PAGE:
Wal-Mart (NYSE:WMT) just released their first quarter earnings and the stock is on a tear. The day prior to the report, it was Target's (NYSE:TGT) earnings that sent the whole sector down. Now that Wal-Mart reported their first quarter earnings, the investors seem to be remembering that customers do still shop at Wal-Mart. Was it a huge shock to the investing world? It sure seems like it. Wal-Mart has only 30% institutional ownership and Wall Street doesn't seem to care much about the stock. If dividend champions are trading on a yield of about 3% and with a payout ratio below 50% are for suckers, then I'm one of them. On 05/14/2016, I announced my decision to purchase Wal-Mart. I bought the first set of shares at about $65 and planned to double down if it went to $60. It looks like execution there is very unlikely.
Prior to my purchase, I also highlighted Wal-Mart as one of three large-cap dividend champions worthy of holding for decades. The focus was on finding the great bargains that were hiding in the open.
Looking Into Earnings
The following slide from Wal-Mart's Q1 presentation demonstrates the latest figures and their year over year comparisons:
The green box highlights the positive factors such as the increase in revenue and sales on both a GAAP basis and a constant currency basis. As I pointed out in my decision to buy Wal-Mart, the dollar has been weakening recently which should result in stronger year over year performance in future periods under GAAP since sales and income from foreign countries would be translated into dollars at a stronger rate.
The red box indicates the loss in diluted EPS from continuing operations. That would be a concern, but I also predicted that earnings would be weak for 1 to 2 years as the company was making some significant moves such as investing in their workforce. By my estimations, those investments should be expensed in the period the cost is incurred and the profits will show up a couple years later. The result is a weaker income statement, but the dividend is still easily covered. The $0.98, down from last year, can easily cover a quarterly dividend of $0.50. Some investors may be scared that the payout ratio is above 50% for the quarter, but earnings for retailers are lumpy and Q1 doesn't have Black Friday or Christmas shopping.
If investors are thinking: "Dividends are paid from cash flows, not earnings", then I would point to the free cash flows for Wal-Mart. While consolidated net income was about $3.1 billion, the free cash flows were almost $4 billion.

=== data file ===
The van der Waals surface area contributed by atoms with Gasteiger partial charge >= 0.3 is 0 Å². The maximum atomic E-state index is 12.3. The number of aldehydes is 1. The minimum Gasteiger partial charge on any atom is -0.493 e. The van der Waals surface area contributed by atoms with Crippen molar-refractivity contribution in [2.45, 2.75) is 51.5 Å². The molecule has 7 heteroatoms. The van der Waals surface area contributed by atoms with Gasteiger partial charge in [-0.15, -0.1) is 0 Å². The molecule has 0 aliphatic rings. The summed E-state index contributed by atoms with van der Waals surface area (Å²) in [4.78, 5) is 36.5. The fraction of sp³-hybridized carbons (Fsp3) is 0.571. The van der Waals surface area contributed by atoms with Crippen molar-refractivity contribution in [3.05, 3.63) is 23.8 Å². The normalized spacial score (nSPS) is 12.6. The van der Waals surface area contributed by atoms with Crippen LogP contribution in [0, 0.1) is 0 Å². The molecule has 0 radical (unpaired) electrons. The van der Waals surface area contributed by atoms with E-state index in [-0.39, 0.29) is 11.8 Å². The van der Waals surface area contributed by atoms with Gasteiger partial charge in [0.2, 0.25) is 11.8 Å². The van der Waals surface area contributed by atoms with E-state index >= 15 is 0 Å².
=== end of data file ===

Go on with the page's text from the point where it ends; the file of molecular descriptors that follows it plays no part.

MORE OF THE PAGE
The following chart shows the dividends and shares repurchased:
It might seem like dividends are declining, but the dividends paid per share were still increasing. The total cash flow to dividends was simply lower because the share count was reduced so effectively by repurchasing shares. Unlike many corporate management teams, Wal-Mart created and executed a share repurchase plan with their shares at exceptionally low levels. I find repurchasing shares at around 13 times earnings to be vastly more appealing than repurchasing shares at 30 times earnings, but it seems many corporations take the opposite view.
The numbers for Sam's Club were solid as well:
The green box here is highlighting their success with having customers order online and pick up from the club as well as growth in orders shipped to the home. This is another important sign as Wal-Mart continues to roll out a grocery pickup for the Wal-Mart stores. The program is succeeding in the markets that have it currently and Sam's Club is doing well with a somewhat similar program. The theme is simple. Customers want simplicity and speed. Being able to order online and have all the items ready results in a simpler process. There are only a few other retailers with the size to match this kind of program. For instance, Costco (NASDAQ:COST) and Target can both run this kind of program and I expect the three companies to continue dominating the sector.
Holding Both Major Retailers
I had a good chuckle this morning when Wal-Mart opened up with such a strong performance. I bought Wal-Mart over Target for a couple of reasons. Near the top of the list was the exceptionally cheap valuation on Wal-Mart (measured by fundamental ratios), the sheer size of the pullback in share prices, and the belief that dividend champions trading at 11 to 14 times earnings are a massively better buy than the S&P 500 as a whole. While Wal-Mart is soaring, Target took a massive nose dive.
Extremely Specific Disclosures
With Target trading down to around $67 today, 05/19/2016, I put in an order and bought some shares of Target to go with my shares of Wal-Mart.
I don't own shares of Costco because I am unwilling to pay the high price. It is an exceptional company, but I feel it is fully valued. I believe Wal-Mart remains cheap, but I would have enjoyed seeing the share price remain lower for longer, so I could buy more at lower valuations (if it hit $60) or so repurchasing shares would be more effective (if it floats near $65).
I am long both WMT and TGT (bought TGT about an hour ago) and may add to either if the share price falls. My target (no pun intended) prices for doubling down are WMT at $60 and Target at $62. I do not expect to buy any Costco unless there is a substantial decline in the share price.
My timeline on holding these individual companies is indefinite. I am happy to engage in trading in the mortgage REIT sector, but I buy dividend champions for the long haul. If they were trading at 25 times earnings, I would be forced to reconsider my timeline.
Disclosure: I am/we are long WMT, TGT.
I wrote this article myself, and it expresses my own opinions. I am not receiving compensation for it (other than from Seeking Alpha). I have no business relationship with any company whose stock is mentioned in this article.
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